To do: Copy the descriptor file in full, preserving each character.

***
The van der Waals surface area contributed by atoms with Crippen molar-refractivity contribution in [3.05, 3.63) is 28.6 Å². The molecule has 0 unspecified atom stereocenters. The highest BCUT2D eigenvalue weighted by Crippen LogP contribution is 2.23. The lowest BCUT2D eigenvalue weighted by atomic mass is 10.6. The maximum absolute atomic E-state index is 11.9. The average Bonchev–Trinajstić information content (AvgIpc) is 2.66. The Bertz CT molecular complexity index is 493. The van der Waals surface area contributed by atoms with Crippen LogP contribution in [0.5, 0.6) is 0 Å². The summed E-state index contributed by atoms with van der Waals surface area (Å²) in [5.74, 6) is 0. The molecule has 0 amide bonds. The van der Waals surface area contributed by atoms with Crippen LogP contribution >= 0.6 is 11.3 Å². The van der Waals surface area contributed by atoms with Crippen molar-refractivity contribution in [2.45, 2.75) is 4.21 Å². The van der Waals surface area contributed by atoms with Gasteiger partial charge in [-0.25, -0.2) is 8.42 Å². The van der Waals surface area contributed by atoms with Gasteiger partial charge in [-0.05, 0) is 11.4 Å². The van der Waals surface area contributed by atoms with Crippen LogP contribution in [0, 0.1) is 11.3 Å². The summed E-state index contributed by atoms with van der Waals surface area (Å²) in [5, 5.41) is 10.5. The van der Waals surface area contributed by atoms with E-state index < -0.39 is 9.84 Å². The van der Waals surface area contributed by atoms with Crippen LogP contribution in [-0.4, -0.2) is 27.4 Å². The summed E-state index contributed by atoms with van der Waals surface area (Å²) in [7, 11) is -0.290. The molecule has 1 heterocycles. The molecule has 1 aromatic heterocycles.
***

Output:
The van der Waals surface area contributed by atoms with Crippen molar-refractivity contribution in [3.05, 3.63) is 28.6 Å². The molecule has 0 unspecified atom stereocenters. The highest BCUT2D eigenvalue weighted by Crippen LogP contribution is 2.23. The lowest BCUT2D eigenvalue weighted by atomic mass is 10.6. The maximum absolute atomic E-state index is 11.9. The average Bonchev–Trinajstić information content (AvgIpc) is 2.66. The Bertz CT molecular complexity index is 493. The van der Waals surface area contributed by atoms with Crippen LogP contribution in [0.5, 0.6) is 0 Å². The summed E-state index contributed by atoms with van der Waals surface area (Å²) in [5.74, 6) is 0. The molecule has 0 amide bonds. The van der Waals surface area contributed by atoms with Crippen LogP contribution >= 0.6 is 11.3 Å². The van der Waals surface area contributed by atoms with Crippen molar-refractivity contribution in [2.45, 2.75) is 4.21 Å². The van der Waals surface area contributed by atoms with Gasteiger partial charge in [-0.25, -0.2) is 8.42 Å². The van der Waals surface area contributed by atoms with Gasteiger partial charge in [-0.05, 0) is 11.4 Å². The van der Waals surface area contributed by atoms with Crippen LogP contribution in [0, 0.1) is 11.3 Å². The summed E-state index contributed by atoms with van der Waals surface area (Å²) in [5, 5.41) is 10.5. The van der Waals surface area contributed by atoms with E-state index < -0.39 is 9.84 Å². The van der Waals surface area contributed by atoms with Crippen LogP contribution in [-0.4, -0.2) is 27.4 Å². The summed E-state index contributed by atoms with van der Waals surface area (Å²) in [7, 11) is -0.290. The molecule has 1 heterocycles. The molecule has 1 aromatic heterocycles.